Step 4: obtain experience

Many facilities may require travel speech-language pathologists to have at least one year of experience to qualify for a travel position, although some may accept new grads with certain fellowship experience. It’s recommended to find a staff SLP job in your desired specialty, obtain any certifications needed, and work full-time for at least twelve months to get hands-on experience.

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Travel speech-language pathologist skills

As a travel speech-language pathologist, there are certain skills that will help you excel in your career. Take a look at the hard and soft skills that may help you be as successful as you can.

Hard skills

Some hard skills you may need to be a travel speech-language pathologist include but are not limited to:

  • Knowledge of anatomy and physiology
  • Understanding of fluency, voice and resonance, and receptive and expressive language
  • Understanding of hearing, including the impact on speech and language, and the cognitive and social aspects of communication
  • How to assess swallowing, and the mechanics of swallowing
  • Cultural and linguistic competence
  • Collaboration with other interdisciplinary professionals
  • Using tools such as videofluoroscopic instrumental swallow studies, endoscopic assessments of swallowing function, pulmonary testing, pH probe, and scintigraphy

Soft skills

According to the ASHA, some important soft skills for travel speech-language pathologists are:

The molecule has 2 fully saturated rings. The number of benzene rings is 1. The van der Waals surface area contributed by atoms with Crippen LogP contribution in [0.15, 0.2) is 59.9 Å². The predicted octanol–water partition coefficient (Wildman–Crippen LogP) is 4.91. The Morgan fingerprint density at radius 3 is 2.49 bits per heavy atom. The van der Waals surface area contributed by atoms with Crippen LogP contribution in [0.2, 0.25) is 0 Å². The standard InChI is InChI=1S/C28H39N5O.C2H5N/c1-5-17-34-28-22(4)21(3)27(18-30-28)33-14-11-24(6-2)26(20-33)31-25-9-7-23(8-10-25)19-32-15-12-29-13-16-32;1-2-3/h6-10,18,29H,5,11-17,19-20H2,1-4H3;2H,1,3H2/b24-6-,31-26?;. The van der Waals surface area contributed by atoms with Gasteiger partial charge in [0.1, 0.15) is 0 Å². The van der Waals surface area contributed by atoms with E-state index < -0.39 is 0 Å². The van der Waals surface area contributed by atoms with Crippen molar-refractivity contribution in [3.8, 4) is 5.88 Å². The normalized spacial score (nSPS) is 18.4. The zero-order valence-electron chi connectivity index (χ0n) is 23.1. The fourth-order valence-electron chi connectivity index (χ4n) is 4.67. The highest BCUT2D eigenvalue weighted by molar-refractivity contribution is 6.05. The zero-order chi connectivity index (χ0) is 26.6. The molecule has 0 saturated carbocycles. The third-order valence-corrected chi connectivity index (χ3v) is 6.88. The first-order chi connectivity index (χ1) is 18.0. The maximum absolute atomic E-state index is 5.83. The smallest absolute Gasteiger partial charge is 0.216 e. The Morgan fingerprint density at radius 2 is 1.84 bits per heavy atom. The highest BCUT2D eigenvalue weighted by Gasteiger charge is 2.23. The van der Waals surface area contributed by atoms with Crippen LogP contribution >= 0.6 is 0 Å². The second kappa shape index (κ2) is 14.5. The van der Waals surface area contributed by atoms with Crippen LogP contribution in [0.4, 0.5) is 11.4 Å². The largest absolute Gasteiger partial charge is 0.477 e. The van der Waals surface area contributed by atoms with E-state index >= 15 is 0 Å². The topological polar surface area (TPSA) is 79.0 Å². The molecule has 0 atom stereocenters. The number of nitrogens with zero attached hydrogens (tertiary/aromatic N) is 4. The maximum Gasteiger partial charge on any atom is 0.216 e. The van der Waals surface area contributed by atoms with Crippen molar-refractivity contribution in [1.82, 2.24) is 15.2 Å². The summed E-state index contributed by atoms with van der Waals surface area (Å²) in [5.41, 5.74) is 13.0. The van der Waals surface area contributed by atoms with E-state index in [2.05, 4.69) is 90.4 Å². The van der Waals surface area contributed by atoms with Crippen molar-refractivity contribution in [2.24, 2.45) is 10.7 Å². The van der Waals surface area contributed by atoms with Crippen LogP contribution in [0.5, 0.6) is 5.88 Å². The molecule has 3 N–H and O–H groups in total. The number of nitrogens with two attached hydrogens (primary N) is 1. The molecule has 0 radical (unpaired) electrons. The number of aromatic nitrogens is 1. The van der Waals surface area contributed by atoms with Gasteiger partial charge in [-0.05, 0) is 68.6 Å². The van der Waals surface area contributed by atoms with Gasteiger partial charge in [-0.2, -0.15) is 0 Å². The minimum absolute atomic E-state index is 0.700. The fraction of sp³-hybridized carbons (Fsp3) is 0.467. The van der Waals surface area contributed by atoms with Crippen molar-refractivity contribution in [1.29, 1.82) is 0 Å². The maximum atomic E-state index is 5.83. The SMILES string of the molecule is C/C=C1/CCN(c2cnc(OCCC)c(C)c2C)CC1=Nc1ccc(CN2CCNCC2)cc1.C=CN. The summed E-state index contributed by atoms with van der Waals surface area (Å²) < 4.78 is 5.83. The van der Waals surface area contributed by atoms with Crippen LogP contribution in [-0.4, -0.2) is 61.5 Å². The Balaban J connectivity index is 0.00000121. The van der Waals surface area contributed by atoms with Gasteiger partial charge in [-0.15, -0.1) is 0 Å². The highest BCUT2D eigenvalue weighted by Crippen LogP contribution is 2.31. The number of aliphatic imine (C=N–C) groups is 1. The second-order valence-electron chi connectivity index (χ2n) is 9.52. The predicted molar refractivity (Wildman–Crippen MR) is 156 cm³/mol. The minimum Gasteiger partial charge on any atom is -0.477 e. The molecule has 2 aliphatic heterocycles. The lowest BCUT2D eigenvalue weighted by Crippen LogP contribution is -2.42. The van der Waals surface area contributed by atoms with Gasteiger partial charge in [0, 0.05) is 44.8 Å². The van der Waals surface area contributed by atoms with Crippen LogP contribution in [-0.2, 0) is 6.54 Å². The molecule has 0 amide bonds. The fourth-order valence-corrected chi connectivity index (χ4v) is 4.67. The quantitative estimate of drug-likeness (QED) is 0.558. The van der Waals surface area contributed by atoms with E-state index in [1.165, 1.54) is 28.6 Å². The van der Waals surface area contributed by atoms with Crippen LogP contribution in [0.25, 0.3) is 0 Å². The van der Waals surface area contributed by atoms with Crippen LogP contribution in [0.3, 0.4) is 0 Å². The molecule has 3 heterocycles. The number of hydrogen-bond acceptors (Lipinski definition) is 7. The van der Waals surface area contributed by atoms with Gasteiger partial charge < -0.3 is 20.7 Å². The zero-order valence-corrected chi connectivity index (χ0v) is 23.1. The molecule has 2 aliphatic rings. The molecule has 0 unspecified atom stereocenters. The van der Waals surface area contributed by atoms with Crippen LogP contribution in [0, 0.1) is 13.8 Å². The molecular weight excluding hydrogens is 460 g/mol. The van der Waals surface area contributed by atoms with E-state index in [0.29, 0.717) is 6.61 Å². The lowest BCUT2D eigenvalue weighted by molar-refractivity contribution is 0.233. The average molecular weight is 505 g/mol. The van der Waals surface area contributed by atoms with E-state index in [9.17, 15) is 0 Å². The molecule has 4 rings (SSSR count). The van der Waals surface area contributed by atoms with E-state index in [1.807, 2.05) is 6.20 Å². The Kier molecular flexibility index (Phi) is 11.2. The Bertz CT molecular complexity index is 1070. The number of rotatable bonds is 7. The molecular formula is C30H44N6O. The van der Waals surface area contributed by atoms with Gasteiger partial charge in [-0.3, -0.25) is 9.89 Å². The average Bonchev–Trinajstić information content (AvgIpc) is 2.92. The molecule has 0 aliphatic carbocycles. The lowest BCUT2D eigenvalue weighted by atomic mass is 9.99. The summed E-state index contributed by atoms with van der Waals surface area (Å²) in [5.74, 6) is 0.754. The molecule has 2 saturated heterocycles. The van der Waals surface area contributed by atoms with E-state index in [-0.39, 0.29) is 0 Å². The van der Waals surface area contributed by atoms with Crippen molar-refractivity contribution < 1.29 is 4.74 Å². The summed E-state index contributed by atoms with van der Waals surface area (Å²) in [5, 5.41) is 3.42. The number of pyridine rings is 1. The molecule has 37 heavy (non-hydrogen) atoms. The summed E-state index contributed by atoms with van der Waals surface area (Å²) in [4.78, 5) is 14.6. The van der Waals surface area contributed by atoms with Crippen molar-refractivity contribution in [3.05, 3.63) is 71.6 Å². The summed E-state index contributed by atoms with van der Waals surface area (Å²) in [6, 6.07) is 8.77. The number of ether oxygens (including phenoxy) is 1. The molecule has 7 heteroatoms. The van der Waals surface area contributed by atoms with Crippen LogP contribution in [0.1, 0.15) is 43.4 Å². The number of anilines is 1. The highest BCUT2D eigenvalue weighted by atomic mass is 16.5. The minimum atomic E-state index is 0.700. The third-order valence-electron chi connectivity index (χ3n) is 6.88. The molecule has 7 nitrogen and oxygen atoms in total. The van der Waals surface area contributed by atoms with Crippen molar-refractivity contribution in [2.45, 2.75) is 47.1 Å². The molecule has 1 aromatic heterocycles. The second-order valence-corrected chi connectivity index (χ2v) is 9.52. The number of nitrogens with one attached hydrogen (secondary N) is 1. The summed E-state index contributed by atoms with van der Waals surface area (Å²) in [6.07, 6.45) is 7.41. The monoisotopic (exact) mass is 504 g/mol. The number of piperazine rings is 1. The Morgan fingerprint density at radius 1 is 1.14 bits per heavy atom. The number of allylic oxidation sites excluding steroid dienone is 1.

• Teachability
  • Flexibility
  • Strong ethics
  • Good communication skills
  • Capable technologically
  • Curiosity
  • Empathy
  • Civility
  • Objectivity
  • Analytic ability
  • Patience
  • Positive attitude

Travel speech-language pathologist certifications

Aside from the CCC-SLP, travel speech-language pathologists can obtain specialty certifications from different organizations. These certifications can help advance your specialty knowledge and show a commitment to clinical excellence and safety. Here are some organizations that provide specialty certification in child language, fluency, and swallowing for travel SLPs:

Other travel SLP certifications

Aside from specialty certifications, travel speech-language pathologists may be required to obtain a combination of the following certifications based on each travel job’s unique requirements.

  • Basic life support (BLS)
  • Pediatric advanced life support (PALS)

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Frequently asked questions about travel speech-language pathologists

Yes—being a travel SLP is a great career choice for speech-language pathologists who want to explore different cities while building their skills, potentially earning higher pay, and providing valuable care to patients across the country.
A travel speech-language pathologist is an allied health professional who works on short-term contracts in different locations across the country. They perform all the same tasks as staff SLPs but they typically work assignments that last 8-13 weeks at a time.
The highest-paying travel speech-language pathologist jobs at Nomad offer a total average weekly compensation of $3,520 including a travel stipend. The highest-paying assignments currently offer approximately $88 an hour. According to BLS, the average staff SLP in 2022 made $40.45 an hour. This is based on Nomad compensation data for travel speech-language pathologists as of October 24, 2023.

Healthcare resources for travel speech-language pathologists

Author profile

Midge Lee
Midge is a registered nurse with eight years of clinical experience in ER, ICU, and home health. After travel nursing for a couple of years, she transitioned from the bedside to writing full-time. She’s passionate about diversity and trauma-informed care and will write hospital haikus if you ask nicely. Currently, she’s an SEO content writer at Nomad Health.